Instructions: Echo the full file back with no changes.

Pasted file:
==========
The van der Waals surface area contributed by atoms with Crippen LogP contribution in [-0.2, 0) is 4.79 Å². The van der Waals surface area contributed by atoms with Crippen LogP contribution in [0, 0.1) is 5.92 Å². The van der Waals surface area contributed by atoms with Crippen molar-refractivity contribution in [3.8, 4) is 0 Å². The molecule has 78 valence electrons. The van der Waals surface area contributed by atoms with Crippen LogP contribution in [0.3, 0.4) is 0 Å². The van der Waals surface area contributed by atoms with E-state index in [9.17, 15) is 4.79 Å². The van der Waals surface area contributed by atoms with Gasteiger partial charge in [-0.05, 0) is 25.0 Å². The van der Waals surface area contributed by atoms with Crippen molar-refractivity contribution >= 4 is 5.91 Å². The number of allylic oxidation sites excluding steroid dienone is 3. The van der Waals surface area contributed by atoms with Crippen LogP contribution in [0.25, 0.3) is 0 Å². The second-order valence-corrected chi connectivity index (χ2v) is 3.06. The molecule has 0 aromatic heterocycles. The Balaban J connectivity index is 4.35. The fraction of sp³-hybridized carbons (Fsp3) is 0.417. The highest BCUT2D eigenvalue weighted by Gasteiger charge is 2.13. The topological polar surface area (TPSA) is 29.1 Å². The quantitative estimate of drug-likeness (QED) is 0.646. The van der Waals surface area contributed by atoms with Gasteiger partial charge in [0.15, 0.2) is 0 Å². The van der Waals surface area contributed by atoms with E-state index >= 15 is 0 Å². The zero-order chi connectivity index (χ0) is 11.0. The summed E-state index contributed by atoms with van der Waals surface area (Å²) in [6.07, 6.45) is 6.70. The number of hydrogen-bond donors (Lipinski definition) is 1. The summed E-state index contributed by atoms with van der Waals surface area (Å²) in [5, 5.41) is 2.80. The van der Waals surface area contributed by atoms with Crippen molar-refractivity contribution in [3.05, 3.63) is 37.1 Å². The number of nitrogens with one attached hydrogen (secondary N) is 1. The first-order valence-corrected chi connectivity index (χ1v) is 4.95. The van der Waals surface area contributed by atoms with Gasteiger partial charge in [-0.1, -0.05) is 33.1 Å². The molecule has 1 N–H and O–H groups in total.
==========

The van der Waals surface area contributed by atoms with Crippen LogP contribution in [-0.2, 0) is 4.79 Å². The van der Waals surface area contributed by atoms with Crippen LogP contribution in [0, 0.1) is 5.92 Å². The van der Waals surface area contributed by atoms with Crippen molar-refractivity contribution in [3.8, 4) is 0 Å². The molecule has 78 valence electrons. The van der Waals surface area contributed by atoms with Crippen LogP contribution in [0.3, 0.4) is 0 Å². The van der Waals surface area contributed by atoms with E-state index in [9.17, 15) is 4.79 Å². The van der Waals surface area contributed by atoms with Gasteiger partial charge in [-0.05, 0) is 25.0 Å². The van der Waals surface area contributed by atoms with Crippen molar-refractivity contribution >= 4 is 5.91 Å². The number of allylic oxidation sites excluding steroid dienone is 3. The van der Waals surface area contributed by atoms with Crippen LogP contribution in [0.25, 0.3) is 0 Å². The second-order valence-corrected chi connectivity index (χ2v) is 3.06. The molecule has 0 aromatic heterocycles. The Balaban J connectivity index is 4.35. The fraction of sp³-hybridized carbons (Fsp3) is 0.417. The highest BCUT2D eigenvalue weighted by Gasteiger charge is 2.13. The topological polar surface area (TPSA) is 29.1 Å². The quantitative estimate of drug-likeness (QED) is 0.646. The van der Waals surface area contributed by atoms with Gasteiger partial charge in [0.15, 0.2) is 0 Å². The van der Waals surface area contributed by atoms with E-state index >= 15 is 0 Å². The zero-order chi connectivity index (χ0) is 11.0. The summed E-state index contributed by atoms with van der Waals surface area (Å²) in [6.07, 6.45) is 6.70. The number of hydrogen-bond donors (Lipinski definition) is 1. The summed E-state index contributed by atoms with van der Waals surface area (Å²) in [5, 5.41) is 2.80. The van der Waals surface area contributed by atoms with Crippen molar-refractivity contribution in [3.05, 3.63) is 37.1 Å². The number of nitrogens with one attached hydrogen (secondary N) is 1. The first-order valence-corrected chi connectivity index (χ1v) is 4.95. The van der Waals surface area contributed by atoms with Gasteiger partial charge in [-0.1, -0.05) is 33.1 Å². The molecule has 1 N–H and O–H groups in total.